Esther Belin is
trying to shape a uniquely Navajo way of writing.
Outside her office at the Peaceful Spirit Treatment Center
on the Southern Ute Reservation, Navajo poet Esther Belin takes
in the thin late-fall sun. Here in the Four Corners of southwestern
Colorado, where the Southern Ute, Navajo, Ute Mountain Ute and Jicarilla
Apache reservations come together, the landscape is both beautiful
and brutal in its spareness, much like Belin's poems. She's also
an intake counselor at the addiction center, and she lives and works
in that world of intersectionality, where language and identity
overlap with the triumphs and failures of addiction.
Belin (photo by Paul Bikis)
Hometowns: Los Angeles, California; Durango, Colorado
Vocation: Poet, writer, artist, teacher, addiction
On picking up inspiration from Berkeley slam poets in
the '80s: "It was so brash and in your face. All the poems
I was thinking were quieter. I had anger. It wasn't that same
kind of anger, but I really liked the sonical quality, and
it inspired an idea for the form of poems."
How her poems are like road trips: "Road narratives
are typical of Navajo people. We travel so much, especially
for work or school. You gain an appreciation for your culture
and the land and the landscape as you're driving and telling
stories. Natural markers are universal to people; it's connection
with a place."
On teaching: "Kids can't necessarily relate to Emily
Dickinson, but if you're talking about stuff that's right
outside their window, that's an entry point to language."
|Her new book, Of Cartography, is framed by the four
cardinal directions and their symbolism in Navajo history. It
digs into the cultural and physical representation of Navajo
language, how landscape shapes identity and what it means to
Her poems try to capture the rhythm and storytelling intrinsic
to the Diné language. "I wanted to investigate whether
there was a Navajo meter or diction, and how that voice could
come out," she says. "It's not just a collection of poems
squeezed together. This was about pairing identity politics
with Navajo philosophy, which is all very orderly, and then
telling my story through the structure."
That structure shapes the reading experience: Some of
the poems are lists, others are questions. Some are wordless
grids, X-marked within four quadrants. As a reader, I felt
initially uncertain how to read the book, almost queasy. That's
deliberate: Belin wants to show Navajo readers that they don't
have to conform to English standards while giving outsiders
a sense of the complicated poetics of tribal storytelling.
"It's for the person who is willing to engage with the pieces,"
she says. "Which can be difficult, but that's kind of the
Belin's first book, From the Belly of my Beauty,
was published in 1999 after the birth of her second daughter.
It was a more linear look at being an Indian woman growing
up in a white world, stretched between two landscapes: Southern
California, where her parents were placed through the federal
Indian relocation program, and the Navajo Reservation, where
she's now spent 20 years with her husband and four daughters.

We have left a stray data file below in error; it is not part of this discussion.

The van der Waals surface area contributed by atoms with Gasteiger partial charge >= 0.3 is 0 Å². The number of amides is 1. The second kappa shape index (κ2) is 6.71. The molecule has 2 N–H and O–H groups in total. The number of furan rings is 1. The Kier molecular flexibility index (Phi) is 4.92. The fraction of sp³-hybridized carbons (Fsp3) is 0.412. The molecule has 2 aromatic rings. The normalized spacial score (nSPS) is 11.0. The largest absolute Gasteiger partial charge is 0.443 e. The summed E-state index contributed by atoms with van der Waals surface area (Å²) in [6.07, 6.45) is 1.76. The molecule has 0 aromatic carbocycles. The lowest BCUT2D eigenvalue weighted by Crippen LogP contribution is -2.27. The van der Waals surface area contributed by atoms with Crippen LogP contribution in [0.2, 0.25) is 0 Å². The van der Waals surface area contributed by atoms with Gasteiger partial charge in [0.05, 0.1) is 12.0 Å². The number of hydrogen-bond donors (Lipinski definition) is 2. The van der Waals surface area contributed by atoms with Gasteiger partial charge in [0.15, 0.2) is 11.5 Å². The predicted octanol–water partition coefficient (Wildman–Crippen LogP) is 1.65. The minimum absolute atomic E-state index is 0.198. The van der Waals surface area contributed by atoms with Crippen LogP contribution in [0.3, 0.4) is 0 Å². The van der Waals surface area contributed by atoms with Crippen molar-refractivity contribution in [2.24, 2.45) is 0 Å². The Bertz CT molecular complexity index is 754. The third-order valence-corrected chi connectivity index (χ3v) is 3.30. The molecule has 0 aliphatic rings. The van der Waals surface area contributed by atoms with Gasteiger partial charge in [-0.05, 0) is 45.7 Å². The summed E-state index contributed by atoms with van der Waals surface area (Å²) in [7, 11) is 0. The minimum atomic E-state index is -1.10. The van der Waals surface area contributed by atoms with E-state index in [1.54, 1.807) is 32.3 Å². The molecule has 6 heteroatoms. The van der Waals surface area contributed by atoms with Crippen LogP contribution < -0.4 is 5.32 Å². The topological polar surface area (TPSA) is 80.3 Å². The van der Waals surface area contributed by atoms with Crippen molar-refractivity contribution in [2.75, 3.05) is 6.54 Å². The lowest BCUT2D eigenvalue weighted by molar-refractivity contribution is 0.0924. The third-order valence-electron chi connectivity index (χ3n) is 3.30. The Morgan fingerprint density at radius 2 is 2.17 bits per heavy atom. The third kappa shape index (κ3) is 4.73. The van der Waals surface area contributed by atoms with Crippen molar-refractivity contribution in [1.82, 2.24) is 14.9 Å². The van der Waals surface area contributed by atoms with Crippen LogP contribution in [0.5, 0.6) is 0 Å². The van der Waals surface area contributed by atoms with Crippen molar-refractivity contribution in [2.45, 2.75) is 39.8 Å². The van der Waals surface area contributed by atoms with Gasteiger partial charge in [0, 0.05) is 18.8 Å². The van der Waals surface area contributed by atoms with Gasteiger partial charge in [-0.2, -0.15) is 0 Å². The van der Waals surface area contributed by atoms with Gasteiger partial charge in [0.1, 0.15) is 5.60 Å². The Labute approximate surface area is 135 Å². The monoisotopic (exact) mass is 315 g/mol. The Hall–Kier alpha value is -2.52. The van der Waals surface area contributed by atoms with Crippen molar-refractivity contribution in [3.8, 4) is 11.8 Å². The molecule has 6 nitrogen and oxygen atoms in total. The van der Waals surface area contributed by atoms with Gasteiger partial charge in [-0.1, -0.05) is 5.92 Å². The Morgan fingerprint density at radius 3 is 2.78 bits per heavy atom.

That book, a highly visceral depiction of an off-reservation
Indian (Belin says she's comfortable with that word), challenged
the stereotypes of Native identity, rebuking the kind of questions
she's been asked since kindergarten. It won the 2000 American
In the nearly two decades since, she's taught college and
high school writing, finished an MFA program, started counseling
and settled into the Southwest. Of Cartography is a sweeping
reflection of all that, showing how tribal language can translate
feelings and how poetry can help heal the wounds from a history
twists up her long black hair as we talk, revealing big turquoise
earrings. Our conversation skips between critical race theory, road
trips, her daughter's college syllabus, and the arcane knot of reservation
land-use policy. Her poems braid disparate lines together, too,
juxtaposing small-scale details, like evening chores, with the history
of Indian relocation policy.
That bundling of ideas draws on Diné language and culture.
"The written tradition for us started in boarding school," she says.
"Tribal language is not compartmentalized; it's about how you're
connected to all these things. Tribal people have a history of trauma
from learning that communication form, of reformulating to fit the
Because of that, she says, she started Of Cartography
with form instead of content. She sought to reflect the fluidity
of tribal language, in which there's no single linear way to tell
a story. Many of the poems can be read in several directions, and
in poems like "Before we Begin," she plays with line breaks and
blank space, to show motion and connection.
She has several other poetic projects in the works, including
a biography of Olympic gold medalist Jim Thorpe, a member of the
Sac and Fox Nation, which looks at Native masculinity, and a book
about the history and federal policies of Navajo land. "The easy
piece is doing it through poem. Or at least it is for me," she says.
"That's my natural voice."
Belin's poems are presented in a graphical way. (image Of
She's also working with three other writers on a Diné
reader, an anthology of works from 20 Navajo writers, which she
sees as a resource for Navajo students and teachers who come to
the reservation without a background in tribal scholarship, a way
to bridge the gap between state curriculum and Navajo culture.
Belin says she wants Of Cartography to show how structure
and language can start to form a tribal canon, and to charge the
reader with connecting the dots and understanding the history that
shapes Indian life. The last poem, "Assignment 44," holds that directive:
"Analyze the above conversation. Read it aloud. Read it Loudly.
Weave / a thread through it."
Heather Hansman lives in Seattle. She's currently writing a
book about water management and the Green River. Follow @hhansman